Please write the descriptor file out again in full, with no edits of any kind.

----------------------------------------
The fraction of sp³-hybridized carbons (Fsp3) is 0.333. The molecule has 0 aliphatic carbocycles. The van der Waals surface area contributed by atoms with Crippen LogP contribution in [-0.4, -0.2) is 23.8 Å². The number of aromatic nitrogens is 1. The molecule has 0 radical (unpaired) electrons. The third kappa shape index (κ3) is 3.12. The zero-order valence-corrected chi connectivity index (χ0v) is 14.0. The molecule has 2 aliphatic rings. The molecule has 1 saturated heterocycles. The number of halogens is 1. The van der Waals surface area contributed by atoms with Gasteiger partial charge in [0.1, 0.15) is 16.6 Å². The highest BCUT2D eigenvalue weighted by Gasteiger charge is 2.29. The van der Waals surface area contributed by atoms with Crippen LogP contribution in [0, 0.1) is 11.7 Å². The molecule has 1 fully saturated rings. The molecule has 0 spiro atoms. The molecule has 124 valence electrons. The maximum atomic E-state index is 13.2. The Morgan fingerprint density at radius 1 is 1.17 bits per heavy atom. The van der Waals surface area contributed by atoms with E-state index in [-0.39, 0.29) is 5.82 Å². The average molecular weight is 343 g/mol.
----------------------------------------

The fraction of sp³-hybridized carbons (Fsp3) is 0.333. The molecule has 0 aliphatic carbocycles. The van der Waals surface area contributed by atoms with Crippen LogP contribution in [-0.4, -0.2) is 23.8 Å². The number of aromatic nitrogens is 1. The molecule has 0 radical (unpaired) electrons. The third kappa shape index (κ3) is 3.12. The zero-order valence-corrected chi connectivity index (χ0v) is 14.0. The molecule has 2 aliphatic rings. The molecule has 1 saturated heterocycles. The number of halogens is 1. The van der Waals surface area contributed by atoms with Gasteiger partial charge in [0.1, 0.15) is 16.6 Å². The highest BCUT2D eigenvalue weighted by Gasteiger charge is 2.29. The van der Waals surface area contributed by atoms with Crippen LogP contribution in [0, 0.1) is 11.7 Å². The molecule has 1 fully saturated rings. The molecule has 0 spiro atoms. The molecule has 124 valence electrons. The maximum atomic E-state index is 13.2. The Morgan fingerprint density at radius 1 is 1.17 bits per heavy atom. The van der Waals surface area contributed by atoms with E-state index in [-0.39, 0.29) is 5.82 Å². The average molecular weight is 343 g/mol.